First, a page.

Brendon McCullum's farewell has been a protracted one and there will be emotion surrounding it. © Getty Images

Brendon McCullum’s farewell has been a protracted one and there will be emotion surrounding it. © Getty Images

For Steven Smith, it’s all about winning on the road.

He said it in England, he said it before Australia’s dominant home summer, he said it afterwards, and he said it on arrival in New Zealand.

He wrote in his column, one his “main goals as captain is to play better and win away from our own backyard… We need to be able to play just as well in Chittagong or Edgbaston as we do in Perth or Melbourne.”

Or Wellington. He told Radio Sport NZ on Thursday (February 11), the day before the first Test against New Zealand, “I want to make sure we play well abroad, and that starts tomorrow at the Basin.”

That’s why Smith was so upset at losing the preceding One-Day International series 2-1, ceding a chance to reclaim the Chappell-Hadlee trophy.

He was fuming on the boundary when Mitchell Marsh was controversially given out at a key moment in Australia’s run chase, when a caught-and-bowled bouncing up off his boot was given not out before a replay on the ground’s big screen prompted the umpires to call for a review.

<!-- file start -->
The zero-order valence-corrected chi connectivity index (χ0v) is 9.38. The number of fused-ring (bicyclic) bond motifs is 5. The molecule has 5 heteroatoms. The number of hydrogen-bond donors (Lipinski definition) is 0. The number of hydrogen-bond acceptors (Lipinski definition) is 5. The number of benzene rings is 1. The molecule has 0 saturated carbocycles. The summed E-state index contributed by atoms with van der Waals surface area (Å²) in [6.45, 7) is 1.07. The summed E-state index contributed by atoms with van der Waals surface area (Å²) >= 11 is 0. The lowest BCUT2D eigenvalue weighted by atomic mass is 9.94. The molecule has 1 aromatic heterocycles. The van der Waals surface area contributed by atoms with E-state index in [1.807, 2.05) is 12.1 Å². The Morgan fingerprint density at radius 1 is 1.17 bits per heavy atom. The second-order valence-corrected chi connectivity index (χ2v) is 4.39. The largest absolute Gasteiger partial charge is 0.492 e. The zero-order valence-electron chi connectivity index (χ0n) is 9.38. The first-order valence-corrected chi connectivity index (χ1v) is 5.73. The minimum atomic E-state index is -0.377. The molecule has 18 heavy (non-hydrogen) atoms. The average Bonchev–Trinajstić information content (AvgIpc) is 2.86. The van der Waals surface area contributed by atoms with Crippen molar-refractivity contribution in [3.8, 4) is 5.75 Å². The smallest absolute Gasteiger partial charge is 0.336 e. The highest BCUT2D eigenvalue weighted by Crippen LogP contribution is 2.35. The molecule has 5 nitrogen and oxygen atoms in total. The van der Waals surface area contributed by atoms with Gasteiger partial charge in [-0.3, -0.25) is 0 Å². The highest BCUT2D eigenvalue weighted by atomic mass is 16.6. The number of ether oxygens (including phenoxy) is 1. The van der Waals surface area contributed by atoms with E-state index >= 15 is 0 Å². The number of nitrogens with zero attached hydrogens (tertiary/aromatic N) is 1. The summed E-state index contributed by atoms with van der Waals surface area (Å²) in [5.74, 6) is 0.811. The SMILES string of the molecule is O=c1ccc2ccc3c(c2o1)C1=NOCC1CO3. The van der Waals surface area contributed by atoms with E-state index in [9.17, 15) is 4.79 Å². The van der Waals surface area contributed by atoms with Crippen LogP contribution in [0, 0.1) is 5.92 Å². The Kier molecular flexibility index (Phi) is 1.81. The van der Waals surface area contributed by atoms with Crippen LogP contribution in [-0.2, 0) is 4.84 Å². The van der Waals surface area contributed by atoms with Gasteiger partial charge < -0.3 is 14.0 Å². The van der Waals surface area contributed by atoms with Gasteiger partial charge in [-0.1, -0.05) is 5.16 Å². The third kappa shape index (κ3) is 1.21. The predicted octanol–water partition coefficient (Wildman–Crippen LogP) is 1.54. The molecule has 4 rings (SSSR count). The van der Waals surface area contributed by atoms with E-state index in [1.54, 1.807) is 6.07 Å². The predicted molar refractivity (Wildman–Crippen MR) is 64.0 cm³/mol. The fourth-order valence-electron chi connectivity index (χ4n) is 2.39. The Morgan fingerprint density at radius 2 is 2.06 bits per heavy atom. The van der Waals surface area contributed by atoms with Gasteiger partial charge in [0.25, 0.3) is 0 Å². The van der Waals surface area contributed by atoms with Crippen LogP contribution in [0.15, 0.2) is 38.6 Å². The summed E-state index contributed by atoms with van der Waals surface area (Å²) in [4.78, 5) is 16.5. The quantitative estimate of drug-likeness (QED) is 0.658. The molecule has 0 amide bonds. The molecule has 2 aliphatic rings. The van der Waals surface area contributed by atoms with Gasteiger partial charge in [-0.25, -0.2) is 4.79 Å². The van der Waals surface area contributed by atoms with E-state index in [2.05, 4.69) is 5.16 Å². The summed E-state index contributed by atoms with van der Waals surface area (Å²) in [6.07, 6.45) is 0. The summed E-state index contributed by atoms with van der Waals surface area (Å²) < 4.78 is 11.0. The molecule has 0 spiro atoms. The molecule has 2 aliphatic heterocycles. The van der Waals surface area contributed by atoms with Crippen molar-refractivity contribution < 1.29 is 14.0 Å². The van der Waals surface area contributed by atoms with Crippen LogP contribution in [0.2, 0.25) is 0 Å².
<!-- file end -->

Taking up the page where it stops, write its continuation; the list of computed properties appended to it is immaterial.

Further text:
Debate that all you will: the batsman was out and should have been given. But Smith’s frustration was less about the purity of umpiring process, and more about seeing a winning position overseas slip away.

All those emotions will spill over into the Test series, as will Australia’s nerves about surviving against the moving ball, as they face a swing attack on a green surface.

For the home side, there’s the emotion around Brendon McCullum’s farewell tour. It has been a protracted one: first his final match in Auckland, then to Hamilton for his final ODI, now his hundredth Test match in Wellington, before his farewell to international cricket entirely in the Christchurch Test.

With lingering annoyance after Nathan Lyon’s DRS fiasco in Adelaide last November cost New Zealand a Test win and a drawn series, the Black Caps have extra incentive to crave the return series win that would send their captain off in style.

So, two teams will match up, each with something they are desperate to achieve on the line. The arena on which they will meet will provide the talking points. The Basin Reserve, the world’s largest roundabout, and one of the most picturesque grounds in world cricket.

Lengthy grassed banks, the high-peaked roofs of the R.A. Vance stand, the New Zealand cricket museum in the pavilion, the flags of the ten Test nations in the breeze, the shady trees around the perimeter, and the eagle eyrie commentary boxes in the rafters, all lazing in the atypical sunshine of Wellington’s brief summer.

But in the middle, a pitch that has been hidden under hessian (not to be confused with Kiwi coach Mike Hesson). The day before the match saw cover rolled back just enough for a teasing glimpse, like a cabaret dancer showing a bit of leg.